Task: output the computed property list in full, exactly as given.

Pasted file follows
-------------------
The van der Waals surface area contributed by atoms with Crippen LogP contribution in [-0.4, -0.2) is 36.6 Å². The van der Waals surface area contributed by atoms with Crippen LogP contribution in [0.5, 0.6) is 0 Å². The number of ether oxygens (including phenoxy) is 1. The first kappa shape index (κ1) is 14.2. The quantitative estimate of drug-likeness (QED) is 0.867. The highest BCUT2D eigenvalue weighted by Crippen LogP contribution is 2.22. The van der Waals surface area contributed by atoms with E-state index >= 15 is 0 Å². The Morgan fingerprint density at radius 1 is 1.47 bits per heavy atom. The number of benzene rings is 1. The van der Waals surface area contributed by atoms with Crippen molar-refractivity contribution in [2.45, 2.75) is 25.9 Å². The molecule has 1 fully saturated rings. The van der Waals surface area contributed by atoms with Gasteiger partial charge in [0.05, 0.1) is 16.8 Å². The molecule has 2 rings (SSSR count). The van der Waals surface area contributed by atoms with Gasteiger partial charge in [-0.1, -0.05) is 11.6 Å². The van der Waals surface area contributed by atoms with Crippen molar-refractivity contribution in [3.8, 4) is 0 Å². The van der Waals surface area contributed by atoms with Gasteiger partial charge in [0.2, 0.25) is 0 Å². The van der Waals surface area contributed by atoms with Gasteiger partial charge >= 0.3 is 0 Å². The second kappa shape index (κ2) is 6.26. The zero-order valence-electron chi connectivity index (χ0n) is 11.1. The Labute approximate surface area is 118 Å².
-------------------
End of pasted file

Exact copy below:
The van der Waals surface area contributed by atoms with Crippen LogP contribution in [-0.4, -0.2) is 36.6 Å². The van der Waals surface area contributed by atoms with Crippen LogP contribution in [0.5, 0.6) is 0 Å². The number of ether oxygens (including phenoxy) is 1. The first kappa shape index (κ1) is 14.2. The quantitative estimate of drug-likeness (QED) is 0.867. The highest BCUT2D eigenvalue weighted by Crippen LogP contribution is 2.22. The van der Waals surface area contributed by atoms with E-state index >= 15 is 0 Å². The Morgan fingerprint density at radius 1 is 1.47 bits per heavy atom. The number of benzene rings is 1. The van der Waals surface area contributed by atoms with Crippen molar-refractivity contribution in [2.45, 2.75) is 25.9 Å². The molecule has 1 fully saturated rings. The van der Waals surface area contributed by atoms with Gasteiger partial charge in [0.05, 0.1) is 16.8 Å². The molecule has 2 rings (SSSR count). The van der Waals surface area contributed by atoms with Gasteiger partial charge in [-0.1, -0.05) is 11.6 Å². The van der Waals surface area contributed by atoms with Crippen molar-refractivity contribution in [3.8, 4) is 0 Å². The van der Waals surface area contributed by atoms with Gasteiger partial charge in [0.2, 0.25) is 0 Å². The van der Waals surface area contributed by atoms with Gasteiger partial charge >= 0.3 is 0 Å². The second kappa shape index (κ2) is 6.26. The zero-order valence-electron chi connectivity index (χ0n) is 11.1. The Labute approximate surface area is 118 Å².